With a Mixed Martial Arts (MMA) cage fighter leading them into battle, it is no wonder that the Czech Republic continue to punch above their weight as a rugby nation.

While rugby comes down the pecking order in terms of national sporting interests, behind football, ice hockey and basketball, Robert Voves’ side are ranked 32nd in the World Rugby Rankings and slowly but surely plotting a path to Rugby World Cup 2019.

Having won the Rugby Europe Conference 1 North 2017 title by some distance, scoring 23 tries with only two conceded, they now face Conference 1 South champions Malta in Prague on Saturday in the first of the region's RWC 2019 qualification play-off matches.


“The boys are looking forward to the game and are hungry to get another victory,” Voves (pictured in red), the Czech captain and Prague police officer, told World Rugby. “We are on a good roll (winning seven matches in a row) and we want to keep that going.

“I think we can beat Malta as we have done on two previous occasions, but we know it’s not going to be easy. The last game between us in Malta was quite close (Czech Republic won 20-13) and it was a tough forward battle, because they play a tight game like us.”


At 6ft 8in, Voves cuts an imposing figure and clearly likes the physical side of the game given his other pastime, cage fighting.

He has won three of his four fights in the heavyweight category of the MMA European Championship and is now hoping to deliver another knockout blow to Malta, as his team look to take another step on the road to Japan 2019.

Victory on Saturday would set up a meeting against the winner of the Conference 2 North and South winners' play-off between Hungary and Bosnia and Herzegovina, played in Esztergom on Saturday.

“There’s a lot of games to win to get to the World Cup so I don’t like to look too far into the future,” Voves said.

“Everything is possible but we have to take it game by game. The most important thing is to win this Saturday. After that, we can see where we are at and what is in front of us.”


A pillar of the Czech lineout, Voves spent his prime years playing second-tier professional rugby in France with Limoges, Bordeaux-Begles and Narbonne before returning home to play for the Czech Republic’s most-decorated team, RC Praga.

“To play against players like Victor Matfield and Anton Oliver and stars like that was awesome," he said.

“Quite a few of our forwards play in France now, as well as our fly-half Václav Jursík, and that’s good because the level of rugby is obviously higher because it is professional there, with all the facilities and support that entails, whereas we are all amateurs in the Czech Republic.”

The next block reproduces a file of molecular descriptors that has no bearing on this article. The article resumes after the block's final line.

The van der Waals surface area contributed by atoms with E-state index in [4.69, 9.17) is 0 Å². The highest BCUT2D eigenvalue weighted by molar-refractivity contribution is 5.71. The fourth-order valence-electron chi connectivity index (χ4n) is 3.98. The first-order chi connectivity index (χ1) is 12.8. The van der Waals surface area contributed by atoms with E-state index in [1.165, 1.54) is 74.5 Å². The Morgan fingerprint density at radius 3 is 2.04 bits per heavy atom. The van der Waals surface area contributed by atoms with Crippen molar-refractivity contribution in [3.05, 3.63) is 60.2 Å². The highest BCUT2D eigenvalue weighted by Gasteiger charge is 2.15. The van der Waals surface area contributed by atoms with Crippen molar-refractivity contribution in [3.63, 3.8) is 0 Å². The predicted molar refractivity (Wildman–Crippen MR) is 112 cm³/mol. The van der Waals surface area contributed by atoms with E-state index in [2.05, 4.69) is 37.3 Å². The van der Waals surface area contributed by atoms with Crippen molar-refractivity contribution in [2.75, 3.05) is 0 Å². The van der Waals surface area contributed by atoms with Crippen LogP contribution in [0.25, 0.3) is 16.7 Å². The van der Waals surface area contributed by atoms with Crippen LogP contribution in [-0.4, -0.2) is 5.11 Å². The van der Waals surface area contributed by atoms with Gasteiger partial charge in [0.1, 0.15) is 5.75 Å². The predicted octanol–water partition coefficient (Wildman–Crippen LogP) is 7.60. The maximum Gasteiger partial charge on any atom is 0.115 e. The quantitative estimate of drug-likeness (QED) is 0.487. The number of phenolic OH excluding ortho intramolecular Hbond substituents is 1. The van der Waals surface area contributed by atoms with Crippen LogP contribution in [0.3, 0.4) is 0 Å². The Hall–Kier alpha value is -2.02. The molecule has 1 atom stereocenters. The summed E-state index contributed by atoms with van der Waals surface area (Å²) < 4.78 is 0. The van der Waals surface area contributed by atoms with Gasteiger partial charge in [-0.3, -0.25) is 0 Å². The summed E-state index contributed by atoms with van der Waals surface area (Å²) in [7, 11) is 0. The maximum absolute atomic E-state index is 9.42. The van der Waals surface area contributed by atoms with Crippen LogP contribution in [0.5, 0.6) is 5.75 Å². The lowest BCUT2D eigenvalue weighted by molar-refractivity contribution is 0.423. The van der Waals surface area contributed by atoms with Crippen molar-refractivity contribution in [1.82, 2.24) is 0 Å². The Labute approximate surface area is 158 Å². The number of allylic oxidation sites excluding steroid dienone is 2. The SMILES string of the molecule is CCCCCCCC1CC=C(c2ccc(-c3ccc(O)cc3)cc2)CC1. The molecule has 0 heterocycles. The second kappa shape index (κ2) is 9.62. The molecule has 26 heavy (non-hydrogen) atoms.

While Voves loves nothing more than a good physical battle, he recognises that the team needs to continue to develop if they are to reclaim their highest-ever ranking of 24th, held for a single week only back in November 2005, and one day turn their dream of appearing on the game’s biggest stage into reality.

“Rugby can grow here, we just need to modernise the way we coach the game. A lot of coaches are too old-school in their ways. We need to focus more on coaching the kids running and passing skills like they do in New Zealand and everywhere else, to enable us to play a more rounded game in the future.”


At 35 years of age, Voves knows that his 14-year international career is winding down. But the Czech Republic’s most-capped player, with 44 tests to his name, would love nothing more than for his final hurrah to be in Japan.

“I went to the last World Cup with my dad and my brother; we went to both semi-final games at Twickenham. I enjoyed the crowd, the stadium and the ambience.

“If I could get there with the team it would be a very nice end to my career. If it doesn’t happen, that’s life. I would finish knowing that I’ve given it my best.”

Should the Czechs fall short in their qualification bid, it has still been a remarkable time for rugby in the country.

As well as enjoying a clean sweep of wins in Rugby Europe’s third tier, the Czechs played host to the world-famous Barbarians back in February.

“It was an experience that will stay with me forever. Opportunities like that probably only come around once in a lifetime.”

The same is true of the Rugby World Cup for great, unsung servants of the game like Voves, but one thing is certain – he won’t give up on the dream without a fight.